As an IT recruiter that specialises in the FinTech and banking sectors, I love to follow the innovations and developments at the start-up end of the market.
Six months ago, I met the founders of personal finance management tool ApTap at Crimson’s GinTech IT networking event (click here to view future events), and I was really struck by their offering. ApTap auto-syncs securely with users’ bank and email accounts and enables them to visualize, signup to, cancel, and share any service or subscription, with just a tap.
In a previous article, I interviewed them about the concepts behind their idea. You can read all about it here: ‘Crimson meets ApTap: The fresh face of UK FinTech’. I caught up with them last week to learn about the progress they’ve made over the last few months.
The co-founders of ApTap are:
Here’s what was discussed when I met the ApTap founders.
Me: “What has changed for ApTap since we last met?”
Nadal: “We have made some big moves. We have managed to build our app and release the beta, as of Friday night (12 October 2018). Now we’re looking to release to our mailing list, which consists of about 500 people. So, we will start slowly approaching each group about the developments.”
Me: “What have been the most exciting developments?”
Will: “It’s hard to say. The biggest thing is having a tangible product on the device in your hands. Going from a brainchild a couple of years ago, to now where I can link a bank account and see my payments feels huge. We are about to start to take the next steps in our product development.”
Me: “How was the process of readying ApTap for iOS?”
Isa: “That was actually a painful process because we figured out a week before we were supposed to release it that our screens weren’t iOS compliant, and we had to go through a whole scramble of getting them iOS compliant before finishing the MVP.”
Nadal: “So, we took a new approach. The design still worked, and Apple have accepted it. We are now looking to launch it on the app store in the next couple of weeks.”
Me: “How are you planning to drive adoption?”
Will: “I guess there are a few sides to it. Number one, we are going to need the money to build a full-scale product. That will require getting investment. We have had one investor commit but we are also looking to raise £500,000 towards the end of November.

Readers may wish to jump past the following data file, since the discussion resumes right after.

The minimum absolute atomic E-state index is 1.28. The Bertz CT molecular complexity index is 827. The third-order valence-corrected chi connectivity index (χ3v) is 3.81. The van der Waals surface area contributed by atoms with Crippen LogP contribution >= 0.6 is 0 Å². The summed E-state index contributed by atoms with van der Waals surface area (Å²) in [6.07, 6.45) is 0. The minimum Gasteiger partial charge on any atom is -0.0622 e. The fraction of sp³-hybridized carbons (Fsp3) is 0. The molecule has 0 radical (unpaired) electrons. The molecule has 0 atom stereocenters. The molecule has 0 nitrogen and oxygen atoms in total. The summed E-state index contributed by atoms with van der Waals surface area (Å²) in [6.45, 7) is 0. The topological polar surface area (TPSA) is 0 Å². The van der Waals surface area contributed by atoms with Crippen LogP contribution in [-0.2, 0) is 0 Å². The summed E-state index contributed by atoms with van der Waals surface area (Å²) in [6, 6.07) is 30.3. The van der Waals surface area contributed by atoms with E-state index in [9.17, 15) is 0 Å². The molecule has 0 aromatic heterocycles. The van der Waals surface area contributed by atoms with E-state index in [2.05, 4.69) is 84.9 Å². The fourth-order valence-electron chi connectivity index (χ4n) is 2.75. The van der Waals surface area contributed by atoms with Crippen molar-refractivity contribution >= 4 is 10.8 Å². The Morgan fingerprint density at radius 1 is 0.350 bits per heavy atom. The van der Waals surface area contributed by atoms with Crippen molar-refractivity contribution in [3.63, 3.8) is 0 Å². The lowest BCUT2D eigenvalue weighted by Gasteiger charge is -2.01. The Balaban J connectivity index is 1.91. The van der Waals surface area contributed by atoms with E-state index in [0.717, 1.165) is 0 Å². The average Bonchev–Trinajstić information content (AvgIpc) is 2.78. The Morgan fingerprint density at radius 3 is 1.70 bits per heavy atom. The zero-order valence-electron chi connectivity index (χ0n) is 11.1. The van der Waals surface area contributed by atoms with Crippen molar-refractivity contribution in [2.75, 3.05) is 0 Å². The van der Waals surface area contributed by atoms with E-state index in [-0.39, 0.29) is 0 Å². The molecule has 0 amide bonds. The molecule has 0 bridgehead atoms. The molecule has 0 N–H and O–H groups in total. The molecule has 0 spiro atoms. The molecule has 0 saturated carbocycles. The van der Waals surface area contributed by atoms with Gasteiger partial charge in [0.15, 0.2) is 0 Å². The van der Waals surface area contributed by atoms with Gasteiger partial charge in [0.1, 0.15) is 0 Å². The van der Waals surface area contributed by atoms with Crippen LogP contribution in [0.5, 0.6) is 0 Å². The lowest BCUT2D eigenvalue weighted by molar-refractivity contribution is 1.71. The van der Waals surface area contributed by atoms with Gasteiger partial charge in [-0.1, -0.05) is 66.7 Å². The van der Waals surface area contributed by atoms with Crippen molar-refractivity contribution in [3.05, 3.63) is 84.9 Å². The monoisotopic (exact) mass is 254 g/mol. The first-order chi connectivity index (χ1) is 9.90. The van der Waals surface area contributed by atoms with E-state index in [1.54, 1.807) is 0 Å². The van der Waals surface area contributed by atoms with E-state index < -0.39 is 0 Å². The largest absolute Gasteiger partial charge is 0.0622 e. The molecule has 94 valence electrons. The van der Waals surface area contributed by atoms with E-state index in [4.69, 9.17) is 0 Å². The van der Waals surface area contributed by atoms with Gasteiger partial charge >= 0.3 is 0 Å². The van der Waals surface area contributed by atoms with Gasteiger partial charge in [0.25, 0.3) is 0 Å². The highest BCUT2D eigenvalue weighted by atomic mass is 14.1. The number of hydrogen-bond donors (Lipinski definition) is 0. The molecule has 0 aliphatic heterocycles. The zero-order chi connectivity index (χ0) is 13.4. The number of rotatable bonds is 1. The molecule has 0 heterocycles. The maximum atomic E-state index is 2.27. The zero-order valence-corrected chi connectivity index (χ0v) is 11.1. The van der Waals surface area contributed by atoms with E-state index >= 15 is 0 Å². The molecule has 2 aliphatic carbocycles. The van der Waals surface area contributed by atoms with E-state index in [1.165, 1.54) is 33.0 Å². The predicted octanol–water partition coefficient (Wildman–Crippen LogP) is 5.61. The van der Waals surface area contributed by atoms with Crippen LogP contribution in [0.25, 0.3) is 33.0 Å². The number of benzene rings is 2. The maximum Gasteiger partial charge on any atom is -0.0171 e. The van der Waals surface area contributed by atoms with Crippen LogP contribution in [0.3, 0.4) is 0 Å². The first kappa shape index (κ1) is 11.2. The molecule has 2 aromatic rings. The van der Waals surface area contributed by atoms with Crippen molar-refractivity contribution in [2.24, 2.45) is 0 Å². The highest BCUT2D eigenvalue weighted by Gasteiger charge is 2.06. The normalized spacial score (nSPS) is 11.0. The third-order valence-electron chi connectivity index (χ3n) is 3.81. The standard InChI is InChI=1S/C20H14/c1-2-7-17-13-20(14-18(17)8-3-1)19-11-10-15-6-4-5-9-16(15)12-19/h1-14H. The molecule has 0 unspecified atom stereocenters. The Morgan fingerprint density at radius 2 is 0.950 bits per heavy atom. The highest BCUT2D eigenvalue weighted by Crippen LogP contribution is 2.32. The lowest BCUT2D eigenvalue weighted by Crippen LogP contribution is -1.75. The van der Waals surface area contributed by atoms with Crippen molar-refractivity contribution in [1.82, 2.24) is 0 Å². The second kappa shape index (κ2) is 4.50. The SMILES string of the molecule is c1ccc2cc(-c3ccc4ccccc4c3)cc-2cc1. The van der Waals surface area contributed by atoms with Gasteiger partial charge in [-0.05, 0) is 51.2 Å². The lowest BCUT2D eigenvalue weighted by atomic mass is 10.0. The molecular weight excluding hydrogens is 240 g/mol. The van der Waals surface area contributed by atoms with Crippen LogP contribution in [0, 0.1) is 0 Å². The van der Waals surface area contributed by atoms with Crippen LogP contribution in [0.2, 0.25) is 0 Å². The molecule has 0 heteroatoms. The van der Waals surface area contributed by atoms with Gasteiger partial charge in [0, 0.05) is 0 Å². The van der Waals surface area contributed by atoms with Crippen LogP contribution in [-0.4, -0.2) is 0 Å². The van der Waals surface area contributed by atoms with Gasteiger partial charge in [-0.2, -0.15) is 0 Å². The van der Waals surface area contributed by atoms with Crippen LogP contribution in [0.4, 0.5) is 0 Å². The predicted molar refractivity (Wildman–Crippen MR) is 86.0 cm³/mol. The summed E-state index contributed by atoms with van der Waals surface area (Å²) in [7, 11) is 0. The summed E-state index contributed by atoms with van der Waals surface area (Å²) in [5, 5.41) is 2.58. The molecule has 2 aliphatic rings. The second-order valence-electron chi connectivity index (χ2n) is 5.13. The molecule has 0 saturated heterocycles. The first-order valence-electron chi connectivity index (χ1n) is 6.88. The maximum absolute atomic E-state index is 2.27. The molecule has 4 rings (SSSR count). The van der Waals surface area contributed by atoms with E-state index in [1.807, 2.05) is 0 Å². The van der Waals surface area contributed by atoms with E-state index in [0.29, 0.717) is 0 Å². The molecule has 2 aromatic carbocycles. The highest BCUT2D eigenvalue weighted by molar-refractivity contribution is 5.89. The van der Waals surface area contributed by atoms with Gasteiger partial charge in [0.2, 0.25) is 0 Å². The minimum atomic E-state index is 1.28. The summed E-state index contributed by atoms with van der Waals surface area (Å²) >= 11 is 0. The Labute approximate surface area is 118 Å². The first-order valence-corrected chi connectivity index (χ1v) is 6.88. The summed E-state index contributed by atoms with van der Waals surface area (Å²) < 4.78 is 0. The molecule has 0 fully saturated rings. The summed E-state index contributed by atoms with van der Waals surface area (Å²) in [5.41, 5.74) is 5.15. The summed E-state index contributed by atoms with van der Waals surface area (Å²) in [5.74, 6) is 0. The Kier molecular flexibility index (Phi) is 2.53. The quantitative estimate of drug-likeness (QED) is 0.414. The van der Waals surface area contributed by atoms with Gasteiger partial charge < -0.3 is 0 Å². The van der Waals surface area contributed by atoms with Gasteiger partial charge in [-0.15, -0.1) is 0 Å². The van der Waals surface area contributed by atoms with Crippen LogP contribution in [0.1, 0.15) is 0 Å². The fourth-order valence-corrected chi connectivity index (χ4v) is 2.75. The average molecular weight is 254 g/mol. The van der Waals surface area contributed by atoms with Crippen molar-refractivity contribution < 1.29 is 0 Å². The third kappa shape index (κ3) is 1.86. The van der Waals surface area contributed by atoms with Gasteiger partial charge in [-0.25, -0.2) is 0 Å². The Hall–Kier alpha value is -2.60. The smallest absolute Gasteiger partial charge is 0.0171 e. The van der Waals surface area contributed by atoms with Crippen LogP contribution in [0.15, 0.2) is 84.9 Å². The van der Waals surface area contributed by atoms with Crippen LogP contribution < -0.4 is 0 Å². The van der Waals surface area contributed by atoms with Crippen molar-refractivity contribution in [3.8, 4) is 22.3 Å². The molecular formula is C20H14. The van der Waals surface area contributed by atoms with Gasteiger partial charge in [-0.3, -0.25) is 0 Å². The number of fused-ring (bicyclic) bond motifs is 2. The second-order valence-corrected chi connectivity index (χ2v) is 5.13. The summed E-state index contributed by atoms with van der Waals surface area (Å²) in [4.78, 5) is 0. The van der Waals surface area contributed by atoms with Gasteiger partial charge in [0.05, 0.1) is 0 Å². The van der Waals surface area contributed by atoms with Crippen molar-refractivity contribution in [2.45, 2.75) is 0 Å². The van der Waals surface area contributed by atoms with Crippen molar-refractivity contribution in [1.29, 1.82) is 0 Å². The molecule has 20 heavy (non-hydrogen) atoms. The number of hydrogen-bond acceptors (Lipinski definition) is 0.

“As Nadal mentioned, we have 500 people on our waitlist for this product and as we receive feedback, and do more and more testing, that will enable us to make improvements. Then we will be able to go to investors and say ‘Hey, we’ve got this many people using it. We’ve got great feedback so far. Give us your money’.”
Me: “How are you collaborating with Open Banking?”
Isa: “It's been great so far. We’ve managed to enrol with Open Banking and we’ve managed to connect to their ‘fake bank’. They basically have a sandbox which mimics banks and you can test transactions and the rest of the open banking environment. It enabled us to start building on Open Banking without having to go live.
“They have meetings every Thursday. These have been extremely useful because we’ve been able to meet all the other TVPs that are working with Open Banking. And, the meetings enable us to make contact with other people working with the banks, who are implementing these APIs. So, we know where Open Banking is going in the future.”
Will: “The FCA application is in the pipeline. It should be submitted within the next few weeks. We’ve also added Rachel Gentry from Open Banking onto our advisory board and she has been helping to highlight and mitigate high-level risks.”
Me “What will 2019 hold?”
Nadal: “It’s the year for ApTap. We’re launching. We’re here. We’re looking to expand our team. We’re looking for investment. We’re looking to get more users on-board. This is just the beginning. And the prospect of Open Banking for ApTap looks very bright.”
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